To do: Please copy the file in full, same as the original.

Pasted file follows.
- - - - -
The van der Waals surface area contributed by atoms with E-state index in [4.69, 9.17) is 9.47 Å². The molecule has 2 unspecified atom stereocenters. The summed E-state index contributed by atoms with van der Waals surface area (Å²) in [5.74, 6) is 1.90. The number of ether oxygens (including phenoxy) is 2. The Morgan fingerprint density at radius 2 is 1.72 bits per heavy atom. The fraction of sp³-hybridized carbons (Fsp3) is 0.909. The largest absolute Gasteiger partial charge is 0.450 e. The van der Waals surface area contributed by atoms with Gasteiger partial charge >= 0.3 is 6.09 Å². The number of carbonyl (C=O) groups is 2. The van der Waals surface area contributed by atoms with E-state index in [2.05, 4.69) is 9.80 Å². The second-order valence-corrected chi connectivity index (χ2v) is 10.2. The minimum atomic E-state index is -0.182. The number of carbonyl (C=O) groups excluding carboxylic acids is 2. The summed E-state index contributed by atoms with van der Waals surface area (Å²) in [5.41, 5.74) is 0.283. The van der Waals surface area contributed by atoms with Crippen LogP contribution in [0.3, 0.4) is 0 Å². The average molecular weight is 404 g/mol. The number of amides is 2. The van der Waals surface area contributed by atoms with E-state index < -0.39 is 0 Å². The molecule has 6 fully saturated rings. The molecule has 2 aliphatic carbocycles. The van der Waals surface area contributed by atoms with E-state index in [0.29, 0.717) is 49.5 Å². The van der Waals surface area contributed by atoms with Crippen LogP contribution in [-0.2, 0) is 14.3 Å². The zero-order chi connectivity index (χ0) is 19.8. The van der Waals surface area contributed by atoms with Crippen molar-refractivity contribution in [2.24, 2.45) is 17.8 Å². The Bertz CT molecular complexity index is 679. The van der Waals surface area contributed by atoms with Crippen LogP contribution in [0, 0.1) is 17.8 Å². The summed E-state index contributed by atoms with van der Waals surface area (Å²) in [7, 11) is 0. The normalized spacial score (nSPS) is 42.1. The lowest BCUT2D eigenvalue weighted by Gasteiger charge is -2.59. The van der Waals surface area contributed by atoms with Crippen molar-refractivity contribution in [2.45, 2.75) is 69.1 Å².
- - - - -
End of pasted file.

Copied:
The van der Waals surface area contributed by atoms with E-state index in [4.69, 9.17) is 9.47 Å². The molecule has 2 unspecified atom stereocenters. The summed E-state index contributed by atoms with van der Waals surface area (Å²) in [5.74, 6) is 1.90. The number of ether oxygens (including phenoxy) is 2. The Morgan fingerprint density at radius 2 is 1.72 bits per heavy atom. The fraction of sp³-hybridized carbons (Fsp3) is 0.909. The largest absolute Gasteiger partial charge is 0.450 e. The van der Waals surface area contributed by atoms with Gasteiger partial charge >= 0.3 is 6.09 Å². The number of carbonyl (C=O) groups is 2. The van der Waals surface area contributed by atoms with E-state index in [2.05, 4.69) is 9.80 Å². The second-order valence-corrected chi connectivity index (χ2v) is 10.2. The minimum atomic E-state index is -0.182. The number of carbonyl (C=O) groups excluding carboxylic acids is 2. The summed E-state index contributed by atoms with van der Waals surface area (Å²) in [5.41, 5.74) is 0.283. The van der Waals surface area contributed by atoms with Crippen LogP contribution in [0.3, 0.4) is 0 Å². The average molecular weight is 404 g/mol. The number of amides is 2. The van der Waals surface area contributed by atoms with E-state index < -0.39 is 0 Å². The molecule has 6 fully saturated rings. The molecule has 2 aliphatic carbocycles. The van der Waals surface area contributed by atoms with E-state index in [0.29, 0.717) is 49.5 Å². The van der Waals surface area contributed by atoms with Crippen LogP contribution in [-0.2, 0) is 14.3 Å². The zero-order chi connectivity index (χ0) is 19.8. The van der Waals surface area contributed by atoms with Crippen molar-refractivity contribution in [2.24, 2.45) is 17.8 Å². The Bertz CT molecular complexity index is 679. The van der Waals surface area contributed by atoms with Crippen LogP contribution in [0, 0.1) is 17.8 Å². The summed E-state index contributed by atoms with van der Waals surface area (Å²) in [7, 11) is 0. The normalized spacial score (nSPS) is 42.1. The lowest BCUT2D eigenvalue weighted by Gasteiger charge is -2.59. The van der Waals surface area contributed by atoms with Crippen molar-refractivity contribution in [2.45, 2.75) is 69.1 Å².